Briccola

Briccola

A silent symbol of Venice…

There are a lot of things, which “facets” an image of any city. For example, it could be remarkable buildings, sculptures and the other architectural objects, or a special bridge, beautiful house, some bas-relief or even the whole museum. But there are also such objects, that could be unnoticed, but at the same time they are the integral accents of any city. So, briccola became such a silent symbol of Venice.

 

What is briccola?

Briccola (or briccole) – is a special pile, which sticks out from water in The Venetian Lagoon. There are a lot of such piles, they are placed practically everywhere. That’s why briccola becomes an integral accent of the authentic venetian landscapes.

What is briccola?
the lanterns, fixed on briccolas in Venice; behind – San Giorgio Maggiore

What briccola has been used for? For example, mooring lines could be fixed on these piles. Briccolas are also serve as a nice support for the lanterns, or the boats and gondolas can moor to these piles. Traditionally, briccolas are made of oak (an European Oak or an American Oak), chestnut wood is used less often. A typical oak pile for briccola has 20-40 cm in diameter and 2-4 m longwise. More longer piles could be used also: for example, they can have more than 5 m longwise. As a rule, briccola has a life circle from 5 to 7 years (or 10 years), after that these piles have to be changed. Just when briccola becomes unfit for using in the water, its “second life” starts…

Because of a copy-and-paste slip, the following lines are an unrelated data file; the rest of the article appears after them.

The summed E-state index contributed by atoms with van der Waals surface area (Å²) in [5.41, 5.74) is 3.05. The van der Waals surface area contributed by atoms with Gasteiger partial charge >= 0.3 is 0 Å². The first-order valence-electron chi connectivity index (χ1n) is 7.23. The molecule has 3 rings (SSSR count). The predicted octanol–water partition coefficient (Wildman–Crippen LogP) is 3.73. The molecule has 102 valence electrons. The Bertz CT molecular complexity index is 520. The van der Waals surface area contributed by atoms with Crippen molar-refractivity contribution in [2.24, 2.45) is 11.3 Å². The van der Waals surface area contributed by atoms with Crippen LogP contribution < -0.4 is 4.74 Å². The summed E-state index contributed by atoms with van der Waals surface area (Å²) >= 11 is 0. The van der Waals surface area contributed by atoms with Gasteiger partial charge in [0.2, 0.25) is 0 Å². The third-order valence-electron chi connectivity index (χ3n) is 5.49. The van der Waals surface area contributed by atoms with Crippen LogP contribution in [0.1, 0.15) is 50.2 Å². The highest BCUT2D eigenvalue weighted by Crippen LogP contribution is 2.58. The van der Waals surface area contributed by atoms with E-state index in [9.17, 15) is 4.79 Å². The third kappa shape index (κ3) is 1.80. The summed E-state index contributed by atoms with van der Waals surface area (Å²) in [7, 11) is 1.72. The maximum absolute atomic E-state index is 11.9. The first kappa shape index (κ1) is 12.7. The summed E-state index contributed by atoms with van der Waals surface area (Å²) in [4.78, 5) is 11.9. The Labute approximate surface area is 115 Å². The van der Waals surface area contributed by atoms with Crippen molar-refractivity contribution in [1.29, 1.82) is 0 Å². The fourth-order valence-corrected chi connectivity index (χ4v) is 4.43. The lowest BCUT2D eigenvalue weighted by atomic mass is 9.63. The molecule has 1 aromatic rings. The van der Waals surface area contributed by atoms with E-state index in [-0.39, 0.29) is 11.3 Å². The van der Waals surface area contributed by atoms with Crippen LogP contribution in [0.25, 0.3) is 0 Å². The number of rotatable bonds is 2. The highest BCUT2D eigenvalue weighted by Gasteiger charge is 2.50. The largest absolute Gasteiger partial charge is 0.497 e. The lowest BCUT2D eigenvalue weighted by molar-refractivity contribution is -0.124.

What is briccola?
gondolas moored to these piles

A true aesthetics of briccola

While briccola is placed in water, little “underwater designers and sculptors” – such as mollusks and the other representatives of sea fauna – are working with its design. Oak piles start to change due to the influence of sea water, flora and microorganisms: fantasy “drawings”, micro relief, amazing color shades, cracks and the other “imperfections” appear on its surface. A true aesthetics of briccola reveals due to all these details. It keeps an emotional connection with Venice and some nostalgic poetics of memories. So, a non-remarkable oak pile, that just sticks out from water, becomes a unique material, which “second life” starts in the boundless (fascinating) world of design.

Using briccola in design

Each briccola, that unfit for using in the water, is a unique material, because every fragment has its own unique aesthetics. Its beauty reveals due to the natural “imperfections”, which has been formed during the years. Special wax and oils are used for keeping its natural wooden surface, its roughness, cracks, little holes, unique texture and the other aesthetic accents of this material. We shouldn’t invent any intricate shapes or complicated details working with it, because the main feature of briccola is an accent on a true aesthetics of the natural “imperfections”. Today we can see unique art-objects, which were made of briccola.

Author: Marina Schultz